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"Yeah. I really love 'The Prayer.' That's my wake up song. And for people that know me I don't listen to too many lyrical rappers outside of Cole cause I feel like I'd start sounding like them niggas. So really all I listen to outside of my own music is hard hitting trap music. That's my shit. I don't make too much of it cause it gets a lil too easy and boring to make sometimes, but it's fun to listen to for the time being. That's why I love 'The Prayer.' It's that one hard hitting trap record on my tape. Every time I hear that shit I be ready to go rob a hunnid niggas. Ha...nah I'm playin. But that shit gets me real hype and it's the perfect way to start a day full of money gettin." 

"Never Understand" is a very personal, compelling effort. Can you elaborate on one of the stories you touched onor you inspiration for the song (your father for example)?

"Like I said earlier, 'My story isn't the only story I'm tryna tell,' which is especially the case with 'Never Understand.' I wrote that bout a very close friend I grew up with, Slim, which is why it's titled, 'Slim's Story: Never Understand.' The whole song is about him, and so is the video we just shot for the record that's coming out in a few short weeks. It's a deep record and I had to get clearance from his folks to even release it. I couldn't get it from him himself cause he's in prision right now, but I hope he hears it and see's the video when it comes out. His mom told me she's show it to him on one of her visits to him so hopefully she does and I get some feedback on it from him through her."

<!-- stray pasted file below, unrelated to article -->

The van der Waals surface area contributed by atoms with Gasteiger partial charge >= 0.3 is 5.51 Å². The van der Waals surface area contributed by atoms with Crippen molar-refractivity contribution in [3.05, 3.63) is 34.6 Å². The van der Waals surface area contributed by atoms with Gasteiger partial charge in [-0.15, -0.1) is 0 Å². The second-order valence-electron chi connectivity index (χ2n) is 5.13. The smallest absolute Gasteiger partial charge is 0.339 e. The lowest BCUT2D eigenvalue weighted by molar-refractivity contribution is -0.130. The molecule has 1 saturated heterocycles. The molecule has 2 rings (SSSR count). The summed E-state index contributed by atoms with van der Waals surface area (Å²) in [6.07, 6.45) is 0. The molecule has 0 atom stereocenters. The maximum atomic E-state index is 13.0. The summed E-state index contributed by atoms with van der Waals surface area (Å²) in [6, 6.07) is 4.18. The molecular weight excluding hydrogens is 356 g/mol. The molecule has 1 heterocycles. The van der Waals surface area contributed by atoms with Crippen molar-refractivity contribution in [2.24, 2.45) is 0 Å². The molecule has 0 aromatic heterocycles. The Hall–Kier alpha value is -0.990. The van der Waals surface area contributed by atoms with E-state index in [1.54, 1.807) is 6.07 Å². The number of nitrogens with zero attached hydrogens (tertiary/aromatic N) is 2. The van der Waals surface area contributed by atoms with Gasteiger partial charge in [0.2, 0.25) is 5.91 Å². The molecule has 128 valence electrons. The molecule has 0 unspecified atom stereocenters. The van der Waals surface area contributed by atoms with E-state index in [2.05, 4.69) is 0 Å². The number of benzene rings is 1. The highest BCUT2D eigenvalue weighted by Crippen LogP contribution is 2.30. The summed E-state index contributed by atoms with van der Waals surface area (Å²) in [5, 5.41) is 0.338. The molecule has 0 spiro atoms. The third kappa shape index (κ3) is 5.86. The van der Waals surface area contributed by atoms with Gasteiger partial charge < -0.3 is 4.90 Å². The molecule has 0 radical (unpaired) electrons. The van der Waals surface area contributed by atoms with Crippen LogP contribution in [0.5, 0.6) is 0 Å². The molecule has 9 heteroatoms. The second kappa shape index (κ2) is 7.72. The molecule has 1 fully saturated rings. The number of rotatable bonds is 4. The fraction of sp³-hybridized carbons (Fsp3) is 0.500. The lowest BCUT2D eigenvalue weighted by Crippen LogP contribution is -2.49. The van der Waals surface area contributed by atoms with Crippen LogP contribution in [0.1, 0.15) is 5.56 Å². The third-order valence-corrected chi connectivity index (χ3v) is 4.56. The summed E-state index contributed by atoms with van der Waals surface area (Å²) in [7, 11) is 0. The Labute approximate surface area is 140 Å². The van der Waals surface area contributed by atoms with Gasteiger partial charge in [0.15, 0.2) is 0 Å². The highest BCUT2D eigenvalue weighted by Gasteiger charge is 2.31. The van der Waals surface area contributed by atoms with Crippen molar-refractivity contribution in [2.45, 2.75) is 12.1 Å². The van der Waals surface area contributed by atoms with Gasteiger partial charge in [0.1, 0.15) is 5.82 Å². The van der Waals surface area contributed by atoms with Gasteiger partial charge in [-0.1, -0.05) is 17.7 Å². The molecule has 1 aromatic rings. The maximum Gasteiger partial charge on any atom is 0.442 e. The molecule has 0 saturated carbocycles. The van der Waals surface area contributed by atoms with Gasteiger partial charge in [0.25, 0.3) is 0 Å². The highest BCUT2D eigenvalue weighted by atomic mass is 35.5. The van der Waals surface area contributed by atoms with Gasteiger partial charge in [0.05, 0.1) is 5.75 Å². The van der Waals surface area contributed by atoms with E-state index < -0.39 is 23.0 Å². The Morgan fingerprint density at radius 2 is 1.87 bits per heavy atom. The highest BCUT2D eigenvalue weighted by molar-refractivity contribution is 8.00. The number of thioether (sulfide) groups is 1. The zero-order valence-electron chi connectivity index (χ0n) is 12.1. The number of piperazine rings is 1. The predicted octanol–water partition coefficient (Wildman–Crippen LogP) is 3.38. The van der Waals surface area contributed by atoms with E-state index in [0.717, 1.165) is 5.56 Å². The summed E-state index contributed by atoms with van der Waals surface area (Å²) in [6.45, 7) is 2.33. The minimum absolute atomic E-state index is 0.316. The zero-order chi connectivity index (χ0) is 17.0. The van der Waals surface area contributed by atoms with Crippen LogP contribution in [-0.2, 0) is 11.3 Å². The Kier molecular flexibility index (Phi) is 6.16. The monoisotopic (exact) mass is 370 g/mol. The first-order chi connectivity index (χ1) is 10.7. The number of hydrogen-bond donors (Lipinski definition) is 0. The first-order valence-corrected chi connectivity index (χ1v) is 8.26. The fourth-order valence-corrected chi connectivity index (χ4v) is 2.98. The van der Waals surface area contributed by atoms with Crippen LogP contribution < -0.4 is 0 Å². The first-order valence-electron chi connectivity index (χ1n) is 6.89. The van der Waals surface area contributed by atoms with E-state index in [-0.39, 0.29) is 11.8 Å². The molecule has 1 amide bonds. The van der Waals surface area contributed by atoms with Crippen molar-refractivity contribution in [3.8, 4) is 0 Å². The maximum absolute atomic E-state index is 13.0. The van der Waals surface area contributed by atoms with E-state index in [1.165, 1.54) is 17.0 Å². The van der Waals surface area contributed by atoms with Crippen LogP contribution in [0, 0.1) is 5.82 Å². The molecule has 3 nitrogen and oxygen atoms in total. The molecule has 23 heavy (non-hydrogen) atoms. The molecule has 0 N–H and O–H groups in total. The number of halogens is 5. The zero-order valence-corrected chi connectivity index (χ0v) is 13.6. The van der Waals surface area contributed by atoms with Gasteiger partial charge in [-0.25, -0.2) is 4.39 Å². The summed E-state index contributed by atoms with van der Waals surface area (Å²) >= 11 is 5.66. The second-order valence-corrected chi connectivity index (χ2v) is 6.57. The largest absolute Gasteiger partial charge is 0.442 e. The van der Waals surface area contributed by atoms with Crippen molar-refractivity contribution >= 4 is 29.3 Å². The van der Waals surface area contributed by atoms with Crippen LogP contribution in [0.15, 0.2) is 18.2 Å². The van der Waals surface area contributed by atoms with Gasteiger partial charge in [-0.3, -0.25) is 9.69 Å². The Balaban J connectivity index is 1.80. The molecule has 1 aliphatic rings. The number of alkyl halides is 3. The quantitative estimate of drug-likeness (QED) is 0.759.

Minneapolis isn't a premier hip-hop outlet. How has being from a smaller market affected your career?

"To be honest, I haven't been really in Minneapolis for more than a month for some years now. I moved to the Washington, D.C. area and grew up there from 10th to 12th grade so I made a lot of my musical connections in that area more than Minneapolis. All I did in Minneapolis was get in trouble with the law as a kid. I wasn't rapping seriously back then. Wasn't really shit to do back in Minnesota but get in trouble, plus everybody was beefing. Niggas never had no love for what anybody else was doing. I spoke about that in the 'Hometown Love' record. I never thought being a rapper was a possibility when I was back there.

It's not a 'smaller market,' it's a nonexistent market outside of the Rhymesayer niggas. But they don't really show love to kids from the urban areas doing music, and unless you do music in Minnesota you'll have no idea who they are. The east coast really is where my eyes opened up to all this music shit. But even though I didn't get my music inspirations from Minneapolis it's still my hometown and I still love it and I'ma rep it till the grave." 

If your next release was an actor (or actress) Who would it be and why? Also when can we expect to hear it?

"Shit, man..I probably know the name of two actors off head so I can't even tell you. I grew up with no cable so I ain't really watch no TV or movies much and I still don't. Just know the project is gonna be great. And even though many people fucked with MPLS: West End Stories this new project is gonna make that look like dirt. On all angles. The rapping is better/more uptempo. The messages are more personal. The beats are better and the mixing is much cleaner. It's titled The Reflection and drops November 30, distributed by 300 Entertainment."

Be sure to grab Nikko's MPLS: West End Stories for free via Audiomack and if you want to be fully informed on the release of his next project, be sure to follow him @NikkoLafre and keep an eye on his DJBooth artist page.

[Lucas Garrison is a writer for His favorite album is “College Dropout,” but you can also tweet him your favorite Migos songs at @LucasDJBooth.]